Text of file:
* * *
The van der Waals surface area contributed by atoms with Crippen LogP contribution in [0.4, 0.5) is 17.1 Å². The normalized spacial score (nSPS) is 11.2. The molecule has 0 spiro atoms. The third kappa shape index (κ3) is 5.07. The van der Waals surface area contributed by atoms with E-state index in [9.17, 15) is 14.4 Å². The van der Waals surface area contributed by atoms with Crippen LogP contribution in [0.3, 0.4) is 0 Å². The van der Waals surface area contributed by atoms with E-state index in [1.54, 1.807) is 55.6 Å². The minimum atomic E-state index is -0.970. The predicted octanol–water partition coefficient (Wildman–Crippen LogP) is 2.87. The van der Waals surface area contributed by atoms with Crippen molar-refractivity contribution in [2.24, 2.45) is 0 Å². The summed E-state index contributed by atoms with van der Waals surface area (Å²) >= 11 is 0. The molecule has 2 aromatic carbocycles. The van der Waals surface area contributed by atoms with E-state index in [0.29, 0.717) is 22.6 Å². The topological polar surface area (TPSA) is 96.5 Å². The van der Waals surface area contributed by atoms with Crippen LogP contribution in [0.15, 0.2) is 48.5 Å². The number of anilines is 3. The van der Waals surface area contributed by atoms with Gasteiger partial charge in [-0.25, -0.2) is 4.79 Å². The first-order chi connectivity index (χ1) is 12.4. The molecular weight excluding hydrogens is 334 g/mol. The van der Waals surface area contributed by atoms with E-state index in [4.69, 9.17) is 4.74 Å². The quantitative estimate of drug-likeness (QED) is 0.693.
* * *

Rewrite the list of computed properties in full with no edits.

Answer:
The van der Waals surface area contributed by atoms with Crippen LogP contribution in [0.4, 0.5) is 17.1 Å². The normalized spacial score (nSPS) is 11.2. The molecule has 0 spiro atoms. The third kappa shape index (κ3) is 5.07. The van der Waals surface area contributed by atoms with E-state index in [9.17, 15) is 14.4 Å². The van der Waals surface area contributed by atoms with Crippen LogP contribution in [0.3, 0.4) is 0 Å². The van der Waals surface area contributed by atoms with E-state index in [1.54, 1.807) is 55.6 Å². The minimum atomic E-state index is -0.970. The predicted octanol–water partition coefficient (Wildman–Crippen LogP) is 2.87. The van der Waals surface area contributed by atoms with Crippen molar-refractivity contribution in [2.24, 2.45) is 0 Å². The summed E-state index contributed by atoms with van der Waals surface area (Å²) >= 11 is 0. The molecule has 2 aromatic carbocycles. The van der Waals surface area contributed by atoms with E-state index in [0.29, 0.717) is 22.6 Å². The topological polar surface area (TPSA) is 96.5 Å². The van der Waals surface area contributed by atoms with Crippen LogP contribution in [0.15, 0.2) is 48.5 Å². The number of anilines is 3. The van der Waals surface area contributed by atoms with Gasteiger partial charge in [-0.25, -0.2) is 4.79 Å². The first-order chi connectivity index (χ1) is 12.4. The molecular weight excluding hydrogens is 334 g/mol. The van der Waals surface area contributed by atoms with E-state index in [4.69, 9.17) is 4.74 Å². The quantitative estimate of drug-likeness (QED) is 0.693.